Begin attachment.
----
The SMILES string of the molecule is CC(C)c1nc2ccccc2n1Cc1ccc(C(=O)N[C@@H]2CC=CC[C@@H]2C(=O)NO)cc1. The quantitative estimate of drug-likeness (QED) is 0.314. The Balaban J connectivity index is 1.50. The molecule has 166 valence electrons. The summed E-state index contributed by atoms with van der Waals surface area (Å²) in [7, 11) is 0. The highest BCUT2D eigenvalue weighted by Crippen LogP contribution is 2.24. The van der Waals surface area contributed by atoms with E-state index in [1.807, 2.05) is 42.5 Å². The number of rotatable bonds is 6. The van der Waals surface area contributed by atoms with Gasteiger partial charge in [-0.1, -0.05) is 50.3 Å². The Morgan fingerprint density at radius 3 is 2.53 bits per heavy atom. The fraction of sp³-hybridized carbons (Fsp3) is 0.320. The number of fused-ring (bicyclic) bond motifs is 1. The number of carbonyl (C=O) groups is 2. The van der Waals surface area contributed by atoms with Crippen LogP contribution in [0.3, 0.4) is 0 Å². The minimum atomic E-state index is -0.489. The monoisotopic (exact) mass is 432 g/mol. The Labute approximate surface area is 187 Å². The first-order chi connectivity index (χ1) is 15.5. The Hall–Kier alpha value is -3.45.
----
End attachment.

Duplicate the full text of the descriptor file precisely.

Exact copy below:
The SMILES string of the molecule is CC(C)c1nc2ccccc2n1Cc1ccc(C(=O)N[C@@H]2CC=CC[C@@H]2C(=O)NO)cc1. The quantitative estimate of drug-likeness (QED) is 0.314. The Balaban J connectivity index is 1.50. The molecule has 166 valence electrons. The summed E-state index contributed by atoms with van der Waals surface area (Å²) in [7, 11) is 0. The highest BCUT2D eigenvalue weighted by Crippen LogP contribution is 2.24. The van der Waals surface area contributed by atoms with E-state index in [1.807, 2.05) is 42.5 Å². The number of rotatable bonds is 6. The van der Waals surface area contributed by atoms with Gasteiger partial charge in [-0.1, -0.05) is 50.3 Å². The Morgan fingerprint density at radius 3 is 2.53 bits per heavy atom. The fraction of sp³-hybridized carbons (Fsp3) is 0.320. The number of fused-ring (bicyclic) bond motifs is 1. The number of carbonyl (C=O) groups is 2. The van der Waals surface area contributed by atoms with Crippen LogP contribution in [0.3, 0.4) is 0 Å². The minimum atomic E-state index is -0.489. The monoisotopic (exact) mass is 432 g/mol. The Labute approximate surface area is 187 Å². The first-order chi connectivity index (χ1) is 15.5. The Hall–Kier alpha value is -3.45.